Growth in productivity gains has at least halved across the board. France, the US, Germany and Japan still have figures close to 1%, but trends in gains in Italy, Spain and the UK are now very low. The situation is particularly severe in Italy where output is barely more than the sum of its parts. The situation in the UK is also very worrying, as the country’s 0.4% points to an economy that is unable to recovery spontaneously, while the months ahead are set to see the country’s exit from the European Union to boot.
Recent GDP increases for many countries were the result of swift growth on the labor market, offsetting sluggish growth in productivity, yet this has often created greater job insecurity. This is the case in the UK for example.
This change in scale for productivity trends is also a reflection of economies’ ability to stage an independent recovery. High productivity growth acts as a regulating force in the event of a negative shock on economic, but this safety net is now much weaker, so a negative shock will have a greater and longer lasting effect.
World trade has been trending at a low clip since the summer, and thisexplains recent surprises on economic activity, which has been slowing at a faster pace than expected. Surveys show much slower growth in economic activity worldwide than had been expected last summer.
This trend is particularly strong in the manufacturing sector and we can see on the chart the pace of annual growth in world trade and the indicator for the world manufacturing sector (Markit survey), which hit a high in December 2017.
Over the last quarter, world trade rose only 1.5% yoy in volume terms vs. 3.9% over the third quarter of the year, although it is worth noting that US figures were unavailable due to the partial government shutdown from end-December to end-January, which makes for some uncertainty on December and hence 4Q figures. They show a trend of 0% in December for both exports and imports for technical reasons.
Looking in detail at this broad dent on world trade, Asia is the hardest hit, as trade with the rest of the world is dwindling, while within Asia, China is the most affected.
This shock on world trade is very probably a result of the US President’s moves that very specifically target China’s external trade.
Charts in the appendix show the pace at which Asian trade has decreased since its high in September. The surprise on the economic situation originates here, from this sharp and swift downturn in trade in Asia.
The key point to remember here is that a shock in one country can affect another country due to the way world trade works, as all countries are links in the same value chain. Trade disputes between China and the US hinder trade between the two countries, but this tension also affects trends in Germany, as part of the country’s exports depend on China and/or the US as products manufactured in those markets are then included in goods produced in Germany.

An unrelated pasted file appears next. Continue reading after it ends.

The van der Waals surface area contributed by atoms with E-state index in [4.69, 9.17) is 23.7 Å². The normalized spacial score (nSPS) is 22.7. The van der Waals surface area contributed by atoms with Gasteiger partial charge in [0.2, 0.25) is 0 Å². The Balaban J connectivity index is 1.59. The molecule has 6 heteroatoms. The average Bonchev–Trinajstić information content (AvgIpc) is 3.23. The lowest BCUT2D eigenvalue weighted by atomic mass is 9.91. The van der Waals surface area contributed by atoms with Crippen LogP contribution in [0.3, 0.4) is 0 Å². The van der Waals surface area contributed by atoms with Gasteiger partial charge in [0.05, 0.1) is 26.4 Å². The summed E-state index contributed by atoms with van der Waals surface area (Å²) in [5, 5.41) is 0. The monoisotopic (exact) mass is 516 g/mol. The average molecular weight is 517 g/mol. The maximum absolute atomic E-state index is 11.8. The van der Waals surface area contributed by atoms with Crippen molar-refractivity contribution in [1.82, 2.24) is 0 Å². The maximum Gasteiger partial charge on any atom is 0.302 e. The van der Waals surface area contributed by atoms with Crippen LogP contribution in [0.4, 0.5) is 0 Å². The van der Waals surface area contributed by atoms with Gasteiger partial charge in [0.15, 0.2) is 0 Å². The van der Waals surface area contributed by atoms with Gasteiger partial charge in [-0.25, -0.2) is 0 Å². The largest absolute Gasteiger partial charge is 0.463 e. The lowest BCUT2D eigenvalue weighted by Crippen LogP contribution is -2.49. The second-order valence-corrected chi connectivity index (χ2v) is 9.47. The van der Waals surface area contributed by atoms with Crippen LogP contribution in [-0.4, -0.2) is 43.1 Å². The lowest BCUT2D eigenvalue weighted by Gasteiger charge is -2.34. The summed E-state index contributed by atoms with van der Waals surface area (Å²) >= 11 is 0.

The shock on world trade already hampers western economies due to their restricted response capabilities, and this is where weak productivity gains are damaging, making for a double whammy that now drags down industrialized countries.
If tension between China and the US continues, the impact on world trade could increase, and the shock could then be negative and long-lasting. This would be bad news for both economic activity and jobs, unless economic policy smooths out the effects of these adjustments over time. This is precisely the role of economic policy – cushioning the impact of adjustments in the short term by spreading out the cost over time.
Yet the chances of economic policy acting as an instrument to adapt to the current situation are slim at this stage. Monetary policy is already very accommodative in most places, and in late January, the Fed decided to change course. It does not want to be hindered by commitments either on Fed funds rates or its balance sheet reduction program, but rather it seeks to maintain the wherewithal to address shocks that affect the global economy, and not just the domestic economy.
Fiscal policies do not seem very effective. The fiscal shock in the US dates back to 2018 and the budget balance does not make for much leeway, with figures set to come out at 4-5% of GDP in 2019 (source CBO). Meanwhile in Europe, the European Commission is willing to make some compromises, as seen in France and Italy, but it seems to want to stay in the driving seat and keep a grip on countries’ public debt.
This is why policies applied in Washington are a source of concern. There may be a severe and long-lasting economic shock, with no real leeway to tackle the consequences. Institutions and the social model will need to be reviewed to take on board this sluggish and sometimes volatile growth. Trump’s battle of wills with China is all about technology and who is the leader on this sector, yet it seems unlikely that we will get a quick answer to that question, as it would require one of the two countries agreeing to the terms set by the other.
This post is available in pdf format My Weekly Column – February 27